As you are likely aware if you hold even $1 of crypto, the markets are brutal right now. Ethereum dipped below $1,000 this morning, while Bitcoin is flirting with the $20,000 mark – numbers which are a far cry from what we were seeing throughout the pandemic. But there is one holder feeling the pinch perhaps more than anyone else.
One of the biggest Bitcoin bulls of them all is Michael Saylor, the CEO of MicroStrategy. Wikipedia tells me that MicroStrategy is “an American company that provides business intelligence, mobile software, and cloud-based services”, but in reality it is a Bitcoin holding company, seeing as they hold nearly 130,000 bitcoins on their balance sheet.
The history of these purchases can be seen below.
All of the above purchases bar the first three are now in the red, with total losses currently at $1.31 billion. The average price per bitcoin is at $30,700, close to 50% above the current market price, meaning the $3.97 billion gamble is now worth $2.66 billion.
I plotted both the $3.97 billion investment and $1.31 billion loss against some financials from MicroStrategy’s recent earning reports (all figures trailing 12 months).
As if MicroStrategy weren’t looking scary enough already, down 88% from all-time highs as the Bitcoin price has tanked, whispers of possible margin calls have begun doing the rounds.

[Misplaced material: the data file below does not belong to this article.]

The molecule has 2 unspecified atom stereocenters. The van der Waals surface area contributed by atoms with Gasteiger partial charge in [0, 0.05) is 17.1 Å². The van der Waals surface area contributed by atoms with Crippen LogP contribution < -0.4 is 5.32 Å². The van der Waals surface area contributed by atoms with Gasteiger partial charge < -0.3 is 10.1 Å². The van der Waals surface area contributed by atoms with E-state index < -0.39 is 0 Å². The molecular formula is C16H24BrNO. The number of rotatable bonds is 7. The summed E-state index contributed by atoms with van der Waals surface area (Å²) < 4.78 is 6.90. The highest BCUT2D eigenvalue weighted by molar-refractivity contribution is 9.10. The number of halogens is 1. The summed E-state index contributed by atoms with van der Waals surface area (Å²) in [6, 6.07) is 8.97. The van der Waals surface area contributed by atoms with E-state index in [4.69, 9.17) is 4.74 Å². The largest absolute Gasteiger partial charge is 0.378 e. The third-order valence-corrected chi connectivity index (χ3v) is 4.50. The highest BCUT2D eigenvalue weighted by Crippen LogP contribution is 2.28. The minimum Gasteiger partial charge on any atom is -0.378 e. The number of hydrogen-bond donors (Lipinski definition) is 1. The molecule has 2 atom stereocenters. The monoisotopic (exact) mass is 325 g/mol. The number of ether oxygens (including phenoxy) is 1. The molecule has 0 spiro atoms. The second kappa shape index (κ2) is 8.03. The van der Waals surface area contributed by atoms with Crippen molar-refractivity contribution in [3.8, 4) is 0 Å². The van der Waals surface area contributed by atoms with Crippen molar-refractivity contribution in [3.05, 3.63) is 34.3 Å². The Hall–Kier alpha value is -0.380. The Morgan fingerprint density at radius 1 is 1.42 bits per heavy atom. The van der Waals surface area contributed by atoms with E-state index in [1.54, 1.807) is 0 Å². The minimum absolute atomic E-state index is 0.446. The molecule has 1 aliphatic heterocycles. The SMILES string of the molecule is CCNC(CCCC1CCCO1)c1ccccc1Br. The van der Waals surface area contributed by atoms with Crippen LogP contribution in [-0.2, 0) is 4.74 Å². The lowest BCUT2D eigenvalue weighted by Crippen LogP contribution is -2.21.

This is centred on a three-year loan of $205 million that MacroStrategy took out earlier this year from crypto-focused bank Silvergate, which was secured by 19,466 bitcoins. The $21,000 number was a notable one given MicroStrategy President Phong Le had said in May that “Bitcoin needs to cut in half to around $21,000 before we’d have a margin call”.
However, on the bright side, I don’t believe this margin call is at risk of occurring, given the amount of unencumbered bitcoin on MacroStrategy’s balance sheet that could be posted. Le had said as much, adding that “before it gets to 50%, we could contribute more Bitcoin to the collateral package, so it never gets there”, while CEO Michael Saylor told CNBC yesterday that “the margin call thing is much ado about nothing”.
While this will no doubt appease investors of MacroStrategy, there’s not much else good news. Oh – and any doubt around what it is that drives MicroStrategy’s price action can safely be put to bed by looking at the below graph (colour clash gives me a headache, but let’s be honest, this is an ugly graph no matter what you look at it).
It’s been a torrid time for investors, and I can’t remember the last time I checked my portfolio to see it green. Then again, I could be MacroStrategy, so I guess it’s not all that bad.
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